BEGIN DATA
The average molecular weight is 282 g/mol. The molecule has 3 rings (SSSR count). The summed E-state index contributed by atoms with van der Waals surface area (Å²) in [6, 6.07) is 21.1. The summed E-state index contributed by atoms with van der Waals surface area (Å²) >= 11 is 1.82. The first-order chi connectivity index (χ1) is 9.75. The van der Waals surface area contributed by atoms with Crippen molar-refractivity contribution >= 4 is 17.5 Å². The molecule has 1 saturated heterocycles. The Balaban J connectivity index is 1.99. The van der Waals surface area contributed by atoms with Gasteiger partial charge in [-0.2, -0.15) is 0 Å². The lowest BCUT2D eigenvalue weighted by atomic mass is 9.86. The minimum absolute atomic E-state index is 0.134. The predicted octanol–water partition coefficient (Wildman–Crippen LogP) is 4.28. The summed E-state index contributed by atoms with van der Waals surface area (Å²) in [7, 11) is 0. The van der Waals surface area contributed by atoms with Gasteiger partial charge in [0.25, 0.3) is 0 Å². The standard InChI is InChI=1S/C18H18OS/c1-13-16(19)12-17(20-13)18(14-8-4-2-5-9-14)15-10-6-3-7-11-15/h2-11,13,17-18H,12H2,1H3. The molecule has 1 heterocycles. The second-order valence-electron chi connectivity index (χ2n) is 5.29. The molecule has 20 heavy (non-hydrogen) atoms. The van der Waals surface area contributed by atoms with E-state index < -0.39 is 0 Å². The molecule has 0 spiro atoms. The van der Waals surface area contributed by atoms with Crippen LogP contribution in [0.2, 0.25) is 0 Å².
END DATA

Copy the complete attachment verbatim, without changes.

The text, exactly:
The average molecular weight is 282 g/mol. The molecule has 3 rings (SSSR count). The summed E-state index contributed by atoms with van der Waals surface area (Å²) in [6, 6.07) is 21.1. The summed E-state index contributed by atoms with van der Waals surface area (Å²) >= 11 is 1.82. The first-order chi connectivity index (χ1) is 9.75. The van der Waals surface area contributed by atoms with Crippen molar-refractivity contribution >= 4 is 17.5 Å². The molecule has 1 saturated heterocycles. The Balaban J connectivity index is 1.99. The van der Waals surface area contributed by atoms with Gasteiger partial charge in [-0.2, -0.15) is 0 Å². The lowest BCUT2D eigenvalue weighted by atomic mass is 9.86. The minimum absolute atomic E-state index is 0.134. The predicted octanol–water partition coefficient (Wildman–Crippen LogP) is 4.28. The summed E-state index contributed by atoms with van der Waals surface area (Å²) in [7, 11) is 0. The van der Waals surface area contributed by atoms with Gasteiger partial charge in [0.25, 0.3) is 0 Å². The standard InChI is InChI=1S/C18H18OS/c1-13-16(19)12-17(20-13)18(14-8-4-2-5-9-14)15-10-6-3-7-11-15/h2-11,13,17-18H,12H2,1H3. The molecule has 1 heterocycles. The second-order valence-electron chi connectivity index (χ2n) is 5.29. The molecule has 20 heavy (non-hydrogen) atoms. The van der Waals surface area contributed by atoms with E-state index < -0.39 is 0 Å². The molecule has 0 spiro atoms. The van der Waals surface area contributed by atoms with Crippen LogP contribution in [0.2, 0.25) is 0 Å².